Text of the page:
Snowstorms in Texas? Heatwaves in Los Angeles? The world is on fire?
Addressing climate change head-on can be extremely difficult, and many are left feeling so hopeless and burnt out that they are unable to grasp possible solutions. UW Bothell environmental humanities professor Jennifer Atkinson, recognizing the emotional toll of eco-anxiety and its implications for students, created BIS 293: Environmental Anxiety and Climate Grief.
“The sciences put so much emphasis on objectivity and detachment that there can be a stigma around discussing subjective responses,” Atkinson said in an email. “So both established scientists and the students working under them are concerned about compromising their professional credibility by appearing too emotional.”
Atkinson wanted to create a space where students and colleagues could openly grieve and discuss their anger and sadness surrounding the climate crisis. This environment has given students permission to sit with their thoughts instead of jumping straight to action, which, Atkinson said, makes all the difference. Accepting the facts and reintroducing new technology for our changing climate is one thing, but grieving the loss of our long-established way of life is another.
“The problem is when we try to jump straight to the final step without first processing the emotional toll of all this lost beauty and life, we're bypassing the very insights that motivate us to fight for our world in the first place,” Atkinson said. “We can't act creatively and honestly in this new reality if we still believe we're living in the old one.”
After she debuted the course, some people were confused why Atkinson decided to focus on grief rather than hope. She argues that collective action is the necessary response to the climate crisis, but collective action may not be possible if we are too overwhelmed by the problem. Atkinson insists we must lead with “intrinsic hope,” living within what we can control and letting our choices on Earth define who we are.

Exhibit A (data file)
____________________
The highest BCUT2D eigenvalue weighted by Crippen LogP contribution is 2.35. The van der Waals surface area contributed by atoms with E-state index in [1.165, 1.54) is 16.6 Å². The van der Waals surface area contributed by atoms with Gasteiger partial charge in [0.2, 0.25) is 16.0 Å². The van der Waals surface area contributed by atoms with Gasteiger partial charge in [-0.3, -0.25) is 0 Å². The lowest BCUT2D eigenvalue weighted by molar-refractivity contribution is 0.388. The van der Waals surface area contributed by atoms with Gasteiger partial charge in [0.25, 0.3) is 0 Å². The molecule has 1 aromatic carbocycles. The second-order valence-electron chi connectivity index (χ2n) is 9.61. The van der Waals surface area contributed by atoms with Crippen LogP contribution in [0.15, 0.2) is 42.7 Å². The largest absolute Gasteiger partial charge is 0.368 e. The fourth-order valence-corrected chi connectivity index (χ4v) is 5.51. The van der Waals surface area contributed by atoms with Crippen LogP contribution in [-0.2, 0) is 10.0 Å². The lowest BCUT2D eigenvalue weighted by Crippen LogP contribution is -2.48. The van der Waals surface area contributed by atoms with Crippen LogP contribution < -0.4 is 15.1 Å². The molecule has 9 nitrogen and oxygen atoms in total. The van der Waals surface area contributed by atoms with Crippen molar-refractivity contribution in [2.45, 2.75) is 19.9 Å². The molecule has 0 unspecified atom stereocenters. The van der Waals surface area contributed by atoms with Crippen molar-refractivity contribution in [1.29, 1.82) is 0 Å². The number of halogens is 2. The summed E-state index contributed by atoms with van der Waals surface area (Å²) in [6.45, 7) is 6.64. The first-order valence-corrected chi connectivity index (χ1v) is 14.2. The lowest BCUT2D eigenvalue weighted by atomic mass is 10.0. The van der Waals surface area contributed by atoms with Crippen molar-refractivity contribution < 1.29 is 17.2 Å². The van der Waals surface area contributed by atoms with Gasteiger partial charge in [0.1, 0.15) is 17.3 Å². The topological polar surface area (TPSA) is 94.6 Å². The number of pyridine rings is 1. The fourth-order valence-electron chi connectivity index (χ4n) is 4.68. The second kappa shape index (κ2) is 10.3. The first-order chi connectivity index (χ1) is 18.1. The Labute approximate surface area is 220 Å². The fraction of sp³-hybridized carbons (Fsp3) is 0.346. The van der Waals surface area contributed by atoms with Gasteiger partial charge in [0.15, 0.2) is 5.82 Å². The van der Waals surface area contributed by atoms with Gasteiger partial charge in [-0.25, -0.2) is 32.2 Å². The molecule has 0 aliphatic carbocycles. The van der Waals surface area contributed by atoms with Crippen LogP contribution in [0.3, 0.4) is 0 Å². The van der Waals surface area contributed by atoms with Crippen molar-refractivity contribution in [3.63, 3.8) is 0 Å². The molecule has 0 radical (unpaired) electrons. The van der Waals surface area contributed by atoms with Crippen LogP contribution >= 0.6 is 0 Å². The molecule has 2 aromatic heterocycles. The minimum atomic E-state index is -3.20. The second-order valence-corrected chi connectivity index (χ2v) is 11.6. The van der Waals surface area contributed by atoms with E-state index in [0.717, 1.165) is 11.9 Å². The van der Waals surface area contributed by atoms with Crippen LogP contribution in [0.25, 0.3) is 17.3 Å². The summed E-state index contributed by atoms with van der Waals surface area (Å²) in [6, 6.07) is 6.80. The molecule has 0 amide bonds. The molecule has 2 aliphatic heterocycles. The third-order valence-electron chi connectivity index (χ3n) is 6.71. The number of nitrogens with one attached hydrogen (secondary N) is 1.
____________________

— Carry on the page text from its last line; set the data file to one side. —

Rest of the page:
“Guided by hope generated from within, we commit to climate solutions not because we're convinced we'll win, but because fighting for a livable future is the only sane and moral way to live in these times,” Atkinson said.
Environmental studies student and vice chair of UW’s Washington Public Interest Research Group (WashPIRG) chapter Sydney Porter echoed these thoughts regarding climate anxiety.
“There is some climate anxiety that has driven me to want to make a change, but I pretty strongly believe that you cannot have a meaningful impact on something if you are primarily driven by fear because you end up in this place of feeling frozen and overwhelmed by all the problems [where] it is hard to palate the solution,” Porter said.
Porter thinks that we can all contribute to a better future. She urges people to view themselves as not separate from the environment. Everything in our environment has the capacity to positively contribute to our ecosystem, and we can too.
“Confronting your anxiety and understanding its source will lead you to discover what is so meaningful to you, why it is worth protecting, and what you want to do about it,” Porter said.
Porter recommends that people dealing with climate anxiety envision what a positive relationship might look like between themselves and the environment. For her, it means learning more about plants native to her area, spending time outside, and picking up any trash left behind from her outings, or anyone else's.
“My work with WashPIRG is about stopping harm and working towards a better future, but it is in my actual engagement with the environment where I can begin to understand what a positive relationship looks like,” Porter said.
Reach contributing writer Aspen Anderson at email@example.com. Twitter: @aspenwanderson
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